Scientist of the Day - Barton Stone Alexander
Barton Stone Alexander, an American engineer, was born Sep. 4, 1819. In 1853, Alexander took over construction of the Smithsonian Institution building,, after some dissatisfaction arose with the original architect, and saw it through to completion in 1855. But today we are going to discuss his role in the rebuilding of Minot's Ledge Lighthouse, near the south entrance to Boston harbor. The ledge, which lies just under water, was a real threat to ships, but it was difficult to erect a beacon there, because of the fact that there is no dry land to build it on. An iron structure was put there in 1850, but it was no match for storms and tides, and it washed away within a year, along with two keepers. The task of designing a replacement was given to Joseph Gilbert Totten, chief engineer for the U.S. Army. For a model, Totten turned to the Eddystone Lighthouse, another structure built on a difficult, near-underwater site. John Smeaton, who designed and built the Eddystone light, had used granite stones dovetailed into the bedrock and then to each other, with iron rods and stone keys for further strengthening, and the lighthouse was still in place a hundred years later. The Minot's Ledge Light was designed with a similar plan, using interlocked stone blocks (second image). We wrote a post on Totten once, as well as one on Smeaton. But Alexander was the one who actually built Minot's Ledge Light, and we thought we would give him his due today.
Construction on the lighthouse began in 1855, and the initial work was very difficult, because it had to be done from a moving ship at low tide. The stone chosen was granite from Quincy, Mass., on the south shore of Boston Harbor, which was ferried to Government Island, part of Cohasset, the closest town to Minot's Ledge, and then cut to shape and test-assembled (third image). The blocks, about 3 tons each, were then shipped, one by one, to the offshore ledge.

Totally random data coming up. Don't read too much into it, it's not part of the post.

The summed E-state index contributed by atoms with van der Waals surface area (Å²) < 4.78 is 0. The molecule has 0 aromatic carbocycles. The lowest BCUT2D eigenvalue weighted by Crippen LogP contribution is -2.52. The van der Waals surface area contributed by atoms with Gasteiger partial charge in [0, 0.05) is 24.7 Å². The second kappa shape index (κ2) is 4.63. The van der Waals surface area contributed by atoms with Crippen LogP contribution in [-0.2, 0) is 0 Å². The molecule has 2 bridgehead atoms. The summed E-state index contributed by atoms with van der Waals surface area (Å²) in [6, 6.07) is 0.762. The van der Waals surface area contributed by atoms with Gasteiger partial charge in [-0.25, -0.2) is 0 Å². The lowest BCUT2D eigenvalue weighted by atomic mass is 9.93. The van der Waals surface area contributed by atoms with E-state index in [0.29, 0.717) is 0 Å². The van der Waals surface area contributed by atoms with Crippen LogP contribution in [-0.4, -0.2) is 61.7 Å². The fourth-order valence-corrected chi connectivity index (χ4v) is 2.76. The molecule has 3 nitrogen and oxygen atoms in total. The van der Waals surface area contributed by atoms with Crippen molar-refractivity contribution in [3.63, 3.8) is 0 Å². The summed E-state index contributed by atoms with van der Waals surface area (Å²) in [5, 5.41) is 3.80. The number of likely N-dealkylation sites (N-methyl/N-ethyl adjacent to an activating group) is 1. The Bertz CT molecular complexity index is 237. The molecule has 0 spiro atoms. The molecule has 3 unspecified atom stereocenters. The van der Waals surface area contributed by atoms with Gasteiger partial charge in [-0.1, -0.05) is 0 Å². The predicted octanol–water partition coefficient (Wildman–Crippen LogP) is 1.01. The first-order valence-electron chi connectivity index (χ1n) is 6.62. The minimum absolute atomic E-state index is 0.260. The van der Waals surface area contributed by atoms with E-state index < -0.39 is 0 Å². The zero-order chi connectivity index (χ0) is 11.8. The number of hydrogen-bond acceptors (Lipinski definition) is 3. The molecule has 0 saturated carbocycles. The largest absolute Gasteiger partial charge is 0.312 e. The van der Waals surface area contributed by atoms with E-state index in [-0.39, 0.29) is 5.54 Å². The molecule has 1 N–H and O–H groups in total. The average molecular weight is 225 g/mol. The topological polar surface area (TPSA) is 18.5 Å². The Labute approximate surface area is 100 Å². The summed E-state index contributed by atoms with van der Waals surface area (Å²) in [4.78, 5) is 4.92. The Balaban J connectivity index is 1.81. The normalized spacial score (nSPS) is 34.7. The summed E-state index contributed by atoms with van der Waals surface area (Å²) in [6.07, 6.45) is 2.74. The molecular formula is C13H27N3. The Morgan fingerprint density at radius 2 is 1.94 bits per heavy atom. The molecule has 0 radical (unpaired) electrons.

Very slowly, the interlocked blocks of Quincy granite rose from the sea. There was so much concern for the stability of the lighthouse that the lower forty feet was built completely solid, with no openings at all. So to enter the lighthouse, you have to climb a forty-foot exterior ladder to get to the door, a ladder that you have to grab onto from a heaving boat. Once out of water (fourth image), the lighthouse rose more quickly, to its eventual height of 114 feet. The final stone was laid June 29, 1860. The lighthouse was equipped with a second-order Fresnel lens, and the lamp was first lit on Nov. 15, 1860. The lenses have been replaced, twice, but the lighthouse still stands, a testament to Totten's design and Alexander's engineering skills.
The stories of the building of the Eddystone light, and the Bell Rock lighthouse by Robert Stevenson, are both well known, because each builder published an elaborate account of the process, with ample illustrations of the complicated designs and difficult conditions. Alexander intended to write such a book, and assembled material for it, but it was never put together and published – no doubt the intervention of the Civil War did not help. In the absence of such a work, Alexander's achievement, which is certainly the equal of Smeaton's and Stevenson's, has remained under-appreciated.
Although it is still there, the Minot's Ledge Lighthouse is no longer owned by the U.S. Coast Guard. In 2014, declaring it no longer necessary, the Coast Guard sold it to the highest bidder, who happened to be Bobby Sager, a "lighthouse philanthropist" who had earlier purchased a lighthouse in Maine and has since bought one in Michigan. We realize it is expensive to maintain a lighthouse that is not being used, but we are not so sure the government should have been selling off what certainly ought to be a National Historic Landmark. After all, the purchaser could have been someone who had his eyes on six million pounds of polished Quincy granite.
Until recently, we had no good portrait of Barton Alexander, but earlier this year there was an auction of some Civil War material, from which we borrowed this photograph of our intrepid engineer (fifth image).
Dr. William B. Ashworth, Jr., Consultant for the History of Science, Linda Hall Library and Associate Professor, Department of History, University of Missouri-Kansas City. Comments or corrections are welcome; please direct to email@example.com.